• Mel Butcher

Book Club Guide: No Ceiling, No Walls by Susan Colantuono

Copy of book titled No Ceiling, No Walls - on Mel Butcher's blog

Whether internal to your company or with a small cohort of folks from your industry, a book club is a great way to build relationships and learn.

As a gift to you, I will be sharing some of the questions I've developed that correspond to various career and personal development books here on my blog, starting with No Ceiling, No Walls by Susan Colantuono.

No Ceiling, No Walls is based on years of research and work done by Susan Colantuono and the Leading Women team. They have dedicated years to understanding what has held women back from reaching the highest echelons of leadership, while also helping companies close the leadership gender gap at the top.

Who's it for?

This book is ideal for ambitious women who want to advance to any level in their careers. This is also a good book for male allies seeking to better understand how they might create the support framework and mentorship necessary within their organizations to close leadership gender gaps.


In my book group, we chose to break this book up into four sections and hold four respective deep-dive calls.

1) The Foundation pp1-60

  • Leader vs. Manager: Take a moment and think of a manager or PM whom you really enjoyed working with. Once you have them in your mind, think about their strengths. What made them great to work with?

  • What else did you take away from the leader/manager discussion?

  • Leadership: Susan developed a definition based on research for Leadership that is as follows: “Using the greatness in you to achieve and sustain extraordinary outcomes by engaging the greatness in others.” What did you think about the breaking down of other leadership definitions of the past? What were your main takeaways?

  • Being for the Business: “Wearing the mantle of leadership in business means that you understand and act on the fact that you are for the company and by extension for the customer.” Share what this passage means to you?

  • How might we positively instill this type of ownership in team members, particularly younger team members?

  • How do the distinctions of the 3 pillars of leadership help you see where you need to grow?

  • What did you learn from doing the self assessment?

  • What did you learn about where your {women} staff or younger colleagues might need additional guidance so they are not missing the 33%?

  • Discuss: Inputs, Activities, Results, Outcomes

2) Achieve and Sustain Extraordinary Outcomes pp61-116

  • What realizations did you have after reading about the distinction between Results (e.g. completed project on time and on budget) versus Outcomes (e.g. exceeding revenue targets)?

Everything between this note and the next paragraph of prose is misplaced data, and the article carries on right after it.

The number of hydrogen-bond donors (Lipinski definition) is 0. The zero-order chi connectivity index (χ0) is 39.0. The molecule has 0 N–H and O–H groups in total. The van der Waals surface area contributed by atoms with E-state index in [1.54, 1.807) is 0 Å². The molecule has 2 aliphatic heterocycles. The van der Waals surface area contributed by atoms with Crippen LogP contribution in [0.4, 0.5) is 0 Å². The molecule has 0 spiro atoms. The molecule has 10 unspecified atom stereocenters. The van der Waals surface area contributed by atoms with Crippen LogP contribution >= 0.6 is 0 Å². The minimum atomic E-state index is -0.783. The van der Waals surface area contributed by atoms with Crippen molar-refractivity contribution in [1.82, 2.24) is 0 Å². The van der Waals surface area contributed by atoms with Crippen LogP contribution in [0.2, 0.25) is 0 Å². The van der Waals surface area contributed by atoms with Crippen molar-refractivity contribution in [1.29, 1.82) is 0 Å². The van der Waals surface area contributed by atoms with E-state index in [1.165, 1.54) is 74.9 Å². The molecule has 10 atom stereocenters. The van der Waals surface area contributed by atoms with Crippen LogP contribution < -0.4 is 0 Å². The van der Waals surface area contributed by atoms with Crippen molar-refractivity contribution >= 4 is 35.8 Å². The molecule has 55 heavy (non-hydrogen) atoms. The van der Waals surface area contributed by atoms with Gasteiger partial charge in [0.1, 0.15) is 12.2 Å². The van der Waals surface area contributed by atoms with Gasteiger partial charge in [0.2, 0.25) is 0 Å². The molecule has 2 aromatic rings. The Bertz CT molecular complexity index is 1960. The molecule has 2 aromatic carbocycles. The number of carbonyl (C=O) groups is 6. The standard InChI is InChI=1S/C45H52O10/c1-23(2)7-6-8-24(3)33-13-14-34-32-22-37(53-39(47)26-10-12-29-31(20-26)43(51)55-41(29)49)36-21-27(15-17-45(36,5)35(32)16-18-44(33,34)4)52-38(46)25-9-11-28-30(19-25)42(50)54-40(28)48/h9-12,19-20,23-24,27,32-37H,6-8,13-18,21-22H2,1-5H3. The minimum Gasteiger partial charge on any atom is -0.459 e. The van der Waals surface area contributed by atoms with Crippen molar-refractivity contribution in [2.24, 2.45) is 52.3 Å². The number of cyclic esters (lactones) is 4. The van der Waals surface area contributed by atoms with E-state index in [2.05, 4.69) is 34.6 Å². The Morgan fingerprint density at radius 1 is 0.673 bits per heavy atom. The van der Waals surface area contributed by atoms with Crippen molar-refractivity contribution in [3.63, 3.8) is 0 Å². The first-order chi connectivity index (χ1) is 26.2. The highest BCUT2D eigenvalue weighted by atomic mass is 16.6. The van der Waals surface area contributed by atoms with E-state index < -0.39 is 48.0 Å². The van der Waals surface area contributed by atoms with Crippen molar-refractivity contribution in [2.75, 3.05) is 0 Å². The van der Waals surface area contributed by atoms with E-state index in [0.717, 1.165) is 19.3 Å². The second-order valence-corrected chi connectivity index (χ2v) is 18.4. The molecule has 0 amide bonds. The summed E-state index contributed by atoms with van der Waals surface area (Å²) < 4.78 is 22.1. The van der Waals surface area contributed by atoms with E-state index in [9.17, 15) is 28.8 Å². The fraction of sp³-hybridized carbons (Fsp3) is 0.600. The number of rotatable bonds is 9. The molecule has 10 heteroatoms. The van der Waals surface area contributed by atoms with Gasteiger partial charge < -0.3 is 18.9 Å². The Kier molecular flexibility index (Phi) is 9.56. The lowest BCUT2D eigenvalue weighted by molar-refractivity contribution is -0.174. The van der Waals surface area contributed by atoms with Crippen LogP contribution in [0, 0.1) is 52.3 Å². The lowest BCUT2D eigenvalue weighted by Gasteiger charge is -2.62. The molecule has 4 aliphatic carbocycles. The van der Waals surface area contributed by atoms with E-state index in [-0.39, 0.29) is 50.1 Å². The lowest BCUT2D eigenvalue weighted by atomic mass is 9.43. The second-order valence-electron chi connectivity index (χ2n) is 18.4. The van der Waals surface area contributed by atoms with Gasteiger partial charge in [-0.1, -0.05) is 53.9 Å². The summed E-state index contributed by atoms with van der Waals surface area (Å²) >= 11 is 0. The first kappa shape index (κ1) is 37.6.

• Growth - Within our/your organization, what has been the growth model? What positives and negatives stand out to you in the different approaches (between organic versus mergers/acquisitions or other)?

  • Profitable Growth - The author described the CEO of Xerox opting to not cut R&D - forgoing short term gain for maintaining the company trajectory long-term as a tech innovator. What lessons did you garner from this? What lessons might your organization garner from this?

  • Strategic Acumen

  • What organizational change have you been through in business? What made it difficult? Who made it easier on you/your team and what did their actions look like?

  • Have you heard of the "glass cliff" (p83) before? What did you think when you learned about this phenomenon?

  • Financial Acumen

  • Did you have any "Aha" moments about your organization or perhaps clients in this section - particularly around the contents of the four reports (P&L Statement, Equity Statement, Balance Sheet, Cash Flow Statement)?

  • What questions do you have now for your CFO?

  • Do you have something on the horizon that you need help making the business case for internally?

  • What have you struggled to make the business case on for clients (specific)?

  • (p103) Looking back in time, do you now recognize any specific strategic moves that your employer (current or past) or a competitor made to move one of the financial indicators?

  • Language of Power

  • In what ways are you good at using the language of power?

  • What's a specific example where you have not used the language of power when you should have?

  • What holds you back from speaking about your accomplishments? What would make you more comfortable?

3) Engage the Greatness in Others pp117-152

  • Think of your own experience with past managers. What stands out about the managers who made you feel you had to comply? Versus the managers who made you feel engaged?